K-12 schools’ cyber safety declines

CDW Government (CDW-G) announced the results of the 2008 School Safety Index, the national benchmark on the current status of public school district safety. Based on eight indicators and four contra indicators, or challenges, the School Safety Index provides a first-hand view of school safety issues from the perspective of more than 400 district IT and security directors.

The 2008 School Safety Index finds that districts improved their physical safety score by 39 percent over 2007, while their cyber safety score declined by 25 percent in the same time period.

Key findings include:

  • More than half of districts are using network access control (NAC) to protect data and ensure that only authorized users and approved applications access their networks. However, budget constraints, lack of staff resources and the need for more IT tools cancelled out districts’ efforts to improve cyber safety.
  • Nearly half of districts are utilizing mass notification systems, and 70 percent are using security cameras; 29 percent of districts report that security cameras have had a positive impact on district safety.
  • Districts should consider the instant access that IP security cameras can give their local police. While more schools are using security cameras, only a small number of districts give their local police force the ability to access digital footage in real-time during an emergency.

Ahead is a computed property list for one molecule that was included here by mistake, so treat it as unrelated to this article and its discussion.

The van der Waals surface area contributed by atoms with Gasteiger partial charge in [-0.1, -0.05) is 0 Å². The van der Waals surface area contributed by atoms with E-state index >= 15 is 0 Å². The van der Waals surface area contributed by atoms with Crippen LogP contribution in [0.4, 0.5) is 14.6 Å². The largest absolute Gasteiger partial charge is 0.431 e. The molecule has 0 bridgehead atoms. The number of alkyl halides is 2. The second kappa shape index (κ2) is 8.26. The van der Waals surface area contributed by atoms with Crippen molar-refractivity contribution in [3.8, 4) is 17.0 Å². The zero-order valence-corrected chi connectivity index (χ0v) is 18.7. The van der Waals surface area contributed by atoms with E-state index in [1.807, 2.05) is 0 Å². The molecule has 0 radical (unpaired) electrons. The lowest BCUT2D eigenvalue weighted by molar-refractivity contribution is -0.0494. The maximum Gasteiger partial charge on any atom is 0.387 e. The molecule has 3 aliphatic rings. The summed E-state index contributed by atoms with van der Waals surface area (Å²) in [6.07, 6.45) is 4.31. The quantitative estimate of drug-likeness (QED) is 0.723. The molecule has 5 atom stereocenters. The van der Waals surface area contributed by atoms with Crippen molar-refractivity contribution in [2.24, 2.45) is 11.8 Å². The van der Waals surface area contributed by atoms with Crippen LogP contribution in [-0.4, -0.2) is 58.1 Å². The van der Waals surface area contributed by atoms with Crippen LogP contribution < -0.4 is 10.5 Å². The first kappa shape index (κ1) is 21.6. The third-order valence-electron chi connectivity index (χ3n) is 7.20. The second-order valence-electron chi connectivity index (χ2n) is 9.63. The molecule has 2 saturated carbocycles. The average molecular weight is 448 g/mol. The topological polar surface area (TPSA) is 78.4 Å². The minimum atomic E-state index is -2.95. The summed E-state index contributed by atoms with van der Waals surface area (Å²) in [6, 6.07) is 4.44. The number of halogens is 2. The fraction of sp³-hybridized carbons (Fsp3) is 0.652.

Measured on a scale from zero to 100, the national cyber safety average this year was 38.6, down 25 percent since 2007. This year’s Index finds that NAC is emerging as an essential IT tool for K-12 school districts, with 57 percent using NAC to view and control who and what is on the network. Rural districts lead NAC adoption at 60 percent, followed by suburban districts at 54 percent and urban districts at 45 percent.

While 89 percent of districts authenticate users to their networks, there is still room for improvement, as 16 percent (mainly urban and rural districts) still use general log-ons, rather than unique names or passwords – exposing themselves to a potential security breach.

Despite increased use of cyber security tools and dedicated attention to IT security, reported cyber security breaches are up in every segment but urban. Overall, 14 percent of districts report at least one IT security breach in the last 12 months, up from 9 percent in 2007. Districts with enrollments of 1,000 to 4,999 had the largest increase in breaches, from 8 percent in 2007 to 18 percent in 2008.

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K-12 schools’ cyber safety declines